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Thread: Older prescription drugs see huge price increase

  1. #11

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    This just illustrates the dilemma we face with free market healthcare: it isn't a free market when one has to choose between health and a lack of health, or even death. I think it's evident that in certain areas, we need to make changes, and pharmaceuticals is one of them. Yes there should be an incentive to go out and create something new, however, because it's not a real free market, we have to find a healthy limit.

    Also, it doesn't help that the guy is also a dickhead. Read his tweets.
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  2. #12

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    I don't use Lich. If you want to do business with me, contact me via PM, IG, or on AIM. Or maybe use smoke signals. Don't like it, get off of my lawn.

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    Finally, a candidate for the Worse Than Hitler award.
    You had better pay your guild dues before you forget. You are 113 months behind.

  4. #14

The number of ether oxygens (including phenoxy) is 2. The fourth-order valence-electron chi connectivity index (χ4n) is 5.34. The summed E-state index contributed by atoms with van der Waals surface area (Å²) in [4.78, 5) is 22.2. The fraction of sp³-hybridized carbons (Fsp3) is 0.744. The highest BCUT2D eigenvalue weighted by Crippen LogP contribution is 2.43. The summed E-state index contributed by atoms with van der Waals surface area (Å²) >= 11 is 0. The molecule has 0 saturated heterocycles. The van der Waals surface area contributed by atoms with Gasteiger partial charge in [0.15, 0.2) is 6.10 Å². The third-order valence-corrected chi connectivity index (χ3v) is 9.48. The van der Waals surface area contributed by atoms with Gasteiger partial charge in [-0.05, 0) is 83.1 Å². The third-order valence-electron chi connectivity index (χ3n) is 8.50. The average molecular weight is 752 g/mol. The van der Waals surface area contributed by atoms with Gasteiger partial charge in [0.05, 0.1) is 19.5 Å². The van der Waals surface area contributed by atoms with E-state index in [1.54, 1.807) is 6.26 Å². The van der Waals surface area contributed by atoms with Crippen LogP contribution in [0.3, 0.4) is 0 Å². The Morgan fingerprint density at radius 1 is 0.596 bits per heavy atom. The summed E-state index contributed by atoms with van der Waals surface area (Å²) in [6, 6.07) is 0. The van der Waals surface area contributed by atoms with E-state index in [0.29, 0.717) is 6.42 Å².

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    Quote Originally Posted by Archigeek View Post
    This just illustrates the dilemma we face with free market healthcare: it isn't a free market when one has to choose between health and a lack of health, or even death. I think it's evident that in certain areas, we need to make changes, and pharmaceuticals is one of them. Yes there should be an incentive to go out and create something new, however, because it's not a real free market, we have to find a healthy limit.

    Also, it doesn't help that the guy is also a dickhead. Read his tweets.
    This is like the opposite of a free market problem.

  5. #15
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    Quote Originally Posted by Archigeek View Post
    This just illustrates the dilemma we face with free market healthcare: it isn't a free market when one has to choose between health and a lack of health, or even death. I think it's evident that in certain areas, we need to make changes, and pharmaceuticals is one of them. Yes there should be an incentive to go out and create something new, however, because it's not a real free market, we have to find a healthy limit.